To the extent that Third World governments enjoy policy latitude, scholars need to examine the motives guiding their decisions. Is the emulation of innovations driven mostly by self-interests, as the rational actor framework assumes, or do other-regarding considerations play a significant role as well? Embracing the latter view, sociologists and constructivists argue that normative appeal and the quest for international legitimacy prompt the emulation of foreign innovations. To look good in the eyes of global public opinion, decision-makers want to be modern and up-to-date and therefore imitate new policy models. They are determined to avoid the stigma of being backward and therefore try hard to keep up with the latest trend. On a deeper level, they are influenced by new international norms that redefine proper state action. An innovation raises the standards of appropriate behavior, and decision-makers urgently try to catch up to this new benchmark. Accordingly, political action—including the adoption of foreign models—cannot be reduced to rational interest calculation.
Many political scientists claim, by contrast, that appropriateness and legitimacy are pushed into the background by considerations of self-interest. These interests are essentially given, reflecting decision-makers’ institutional position and the incentives and constraints facing them; for instance, all policy-makers need to be concerned about maintaining their power, a universally shared instrumental goal. Decision-makers therefore imitate foreign models not if they look modern and normatively appropriate, but if cost/benefit calculations suggest that they help to reach clear, preexisting interests. Utilitarian notions of goal attainment—not symbolic and normative concerns for legitimacy—drive policy diffusion. Which view is closer to the truth? By analyzing actor motivations, my study of policy diffusion sheds new light on this important aspect of the rationality issue.
To the extent that interests do matter—and who would deny them any role in human motivation?—the question shifts to the procedures with which actors pursue their goals. Do they make decisions in a comprehensively rational way, processing the relevant information with systematic and unbiased procedures? To learn from foreign experiences, do they proactively scan the environment for promising models, tally their advantages and disadvantages, and maximize their expected utility by adopting the option that scores highest in their cost/benefit assessment, as theorists of comprehensive rationality assume (e.g., Meseguer 2002)? Alternatively, actors may be overwhelmed by abundant information and save computational costs by resorting to cognitive shortcuts that turn decision making more efficient, but at the risk of distorting inferences substantially. In this view, rationality is distinctly bounded as hard-pressed decision-makers regularly and automatically rely on heuristics that facilitate the complicated process of making choices, but that can also cause significant biases.1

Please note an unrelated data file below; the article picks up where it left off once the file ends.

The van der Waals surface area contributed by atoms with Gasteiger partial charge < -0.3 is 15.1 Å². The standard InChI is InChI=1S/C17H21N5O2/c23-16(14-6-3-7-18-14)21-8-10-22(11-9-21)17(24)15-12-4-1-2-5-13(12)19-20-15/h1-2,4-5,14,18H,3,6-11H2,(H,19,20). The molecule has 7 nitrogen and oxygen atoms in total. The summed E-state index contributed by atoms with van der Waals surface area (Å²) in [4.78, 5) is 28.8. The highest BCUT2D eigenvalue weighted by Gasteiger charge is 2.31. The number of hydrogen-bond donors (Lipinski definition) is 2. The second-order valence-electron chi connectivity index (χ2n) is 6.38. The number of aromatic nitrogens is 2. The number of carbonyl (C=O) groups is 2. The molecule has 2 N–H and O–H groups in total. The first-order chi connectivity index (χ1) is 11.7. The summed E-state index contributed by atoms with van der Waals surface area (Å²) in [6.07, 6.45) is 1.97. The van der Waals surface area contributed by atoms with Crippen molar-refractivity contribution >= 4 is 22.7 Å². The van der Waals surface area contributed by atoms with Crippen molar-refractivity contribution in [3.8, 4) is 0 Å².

These three specific issues—external imposition vs. latitude for choice; legitimacy vs. self-interest; and comprehensive cost/benefit calculation vs. reliance on cognitive shortcuts—lie at the heart of the debate about rationality in politics, which has agitated political science during the last two decades. To make a contribution, my study examines the three aspects through an in-depth analysis of the policymaking process. This approach is particularly well-suited for assessing how “realistic” the contending frameworks are (cf. Tsebelis 1990: chap. 2). Thus, while focused on a specific topic—the diffusion of social policy innovations in Latin America—the present book hopes to elucidate a much broader question.
The Main Argument
My research finds that a distinctly bounded form of rationality prevails in the cross-national diffusion of policy innovations. While decision-makers do have an effective choice, and while they largely pursue fixed and clear interests, they do so in ways that differ greatly from the assumptions underlying conventional rational-choice approaches. Even the impressive specialists involved in Latin American pension and health care reform, whose professional training should make them “most likely cases” (cf. Eckstein 1975) for conducting ample, systematic cost/benefit analyses, lack the time and the informational, computational, and financial resources to follow the ideal-typical norms of comprehensive rationality.2 As numerous interviews with leading policy-makers and their rich paper trail demonstrate, they do not proactively scan the international environment and engage in a wide-ranging search for promising external models. Instead, they are attracted to certain foreign experiences for more “accidental,” logically arbitrary reasons, including geographic and temporary proximity. And rather than evaluating the models that grab their attention through systematic, balanced cost/benefit analyses, they tend to assess the promise of foreign innovations more haphazardly.